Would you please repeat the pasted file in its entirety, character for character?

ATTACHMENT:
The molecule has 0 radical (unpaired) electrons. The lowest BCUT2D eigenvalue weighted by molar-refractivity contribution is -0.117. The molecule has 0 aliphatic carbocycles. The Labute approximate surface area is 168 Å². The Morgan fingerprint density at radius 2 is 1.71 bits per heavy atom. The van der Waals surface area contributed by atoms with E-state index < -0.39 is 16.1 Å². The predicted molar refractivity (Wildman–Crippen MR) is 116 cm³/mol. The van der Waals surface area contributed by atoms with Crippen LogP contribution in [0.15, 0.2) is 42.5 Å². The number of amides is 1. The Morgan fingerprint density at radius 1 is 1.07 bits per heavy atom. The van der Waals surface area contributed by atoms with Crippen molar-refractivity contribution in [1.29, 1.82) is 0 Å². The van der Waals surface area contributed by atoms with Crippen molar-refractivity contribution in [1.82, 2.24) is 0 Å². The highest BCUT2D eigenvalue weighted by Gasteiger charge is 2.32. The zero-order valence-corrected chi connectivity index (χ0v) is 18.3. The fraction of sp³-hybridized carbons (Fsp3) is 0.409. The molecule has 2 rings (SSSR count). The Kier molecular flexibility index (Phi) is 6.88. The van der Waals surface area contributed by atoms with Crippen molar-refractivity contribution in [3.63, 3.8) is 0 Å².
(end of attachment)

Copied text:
The molecule has 0 radical (unpaired) electrons. The lowest BCUT2D eigenvalue weighted by molar-refractivity contribution is -0.117. The molecule has 0 aliphatic carbocycles. The Labute approximate surface area is 168 Å². The Morgan fingerprint density at radius 2 is 1.71 bits per heavy atom. The van der Waals surface area contributed by atoms with E-state index < -0.39 is 16.1 Å². The predicted molar refractivity (Wildman–Crippen MR) is 116 cm³/mol. The van der Waals surface area contributed by atoms with Crippen LogP contribution in [0.15, 0.2) is 42.5 Å². The number of amides is 1. The Morgan fingerprint density at radius 1 is 1.07 bits per heavy atom. The van der Waals surface area contributed by atoms with Crippen molar-refractivity contribution in [1.29, 1.82) is 0 Å². The van der Waals surface area contributed by atoms with Crippen molar-refractivity contribution in [1.82, 2.24) is 0 Å². The highest BCUT2D eigenvalue weighted by Gasteiger charge is 2.32. The zero-order valence-corrected chi connectivity index (χ0v) is 18.3. The fraction of sp³-hybridized carbons (Fsp3) is 0.409. The molecule has 2 rings (SSSR count). The Kier molecular flexibility index (Phi) is 6.88. The van der Waals surface area contributed by atoms with Crippen molar-refractivity contribution in [3.63, 3.8) is 0 Å².